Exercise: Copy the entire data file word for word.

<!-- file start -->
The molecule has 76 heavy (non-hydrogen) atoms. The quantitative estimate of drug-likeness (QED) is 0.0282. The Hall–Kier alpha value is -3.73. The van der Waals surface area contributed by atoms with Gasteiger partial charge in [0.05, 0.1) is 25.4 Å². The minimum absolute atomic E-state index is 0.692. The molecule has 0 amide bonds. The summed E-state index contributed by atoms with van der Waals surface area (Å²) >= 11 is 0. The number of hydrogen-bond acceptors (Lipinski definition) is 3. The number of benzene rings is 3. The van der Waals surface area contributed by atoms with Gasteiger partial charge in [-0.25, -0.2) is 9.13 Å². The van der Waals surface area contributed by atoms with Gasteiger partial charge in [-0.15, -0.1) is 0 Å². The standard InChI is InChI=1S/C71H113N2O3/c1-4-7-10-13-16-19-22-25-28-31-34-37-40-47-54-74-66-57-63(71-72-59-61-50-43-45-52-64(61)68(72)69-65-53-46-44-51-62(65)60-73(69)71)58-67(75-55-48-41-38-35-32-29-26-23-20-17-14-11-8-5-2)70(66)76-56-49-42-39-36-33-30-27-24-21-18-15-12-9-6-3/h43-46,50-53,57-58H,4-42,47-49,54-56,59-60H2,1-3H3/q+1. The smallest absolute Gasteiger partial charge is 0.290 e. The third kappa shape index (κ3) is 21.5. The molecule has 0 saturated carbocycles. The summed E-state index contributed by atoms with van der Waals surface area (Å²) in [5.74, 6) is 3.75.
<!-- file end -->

The molecule has 76 heavy (non-hydrogen) atoms. The quantitative estimate of drug-likeness (QED) is 0.0282. The Hall–Kier alpha value is -3.73. The van der Waals surface area contributed by atoms with Gasteiger partial charge in [0.05, 0.1) is 25.4 Å². The minimum absolute atomic E-state index is 0.692. The molecule has 0 amide bonds. The summed E-state index contributed by atoms with van der Waals surface area (Å²) >= 11 is 0. The number of hydrogen-bond acceptors (Lipinski definition) is 3. The number of benzene rings is 3. The van der Waals surface area contributed by atoms with Gasteiger partial charge in [-0.25, -0.2) is 9.13 Å². The van der Waals surface area contributed by atoms with Gasteiger partial charge in [-0.15, -0.1) is 0 Å². The standard InChI is InChI=1S/C71H113N2O3/c1-4-7-10-13-16-19-22-25-28-31-34-37-40-47-54-74-66-57-63(71-72-59-61-50-43-45-52-64(61)68(72)69-65-53-46-44-51-62(65)60-73(69)71)58-67(75-55-48-41-38-35-32-29-26-23-20-17-14-11-8-5-2)70(66)76-56-49-42-39-36-33-30-27-24-21-18-15-12-9-6-3/h43-46,50-53,57-58H,4-42,47-49,54-56,59-60H2,1-3H3/q+1. The smallest absolute Gasteiger partial charge is 0.290 e. The third kappa shape index (κ3) is 21.5. The molecule has 0 saturated carbocycles. The summed E-state index contributed by atoms with van der Waals surface area (Å²) in [5.74, 6) is 3.75.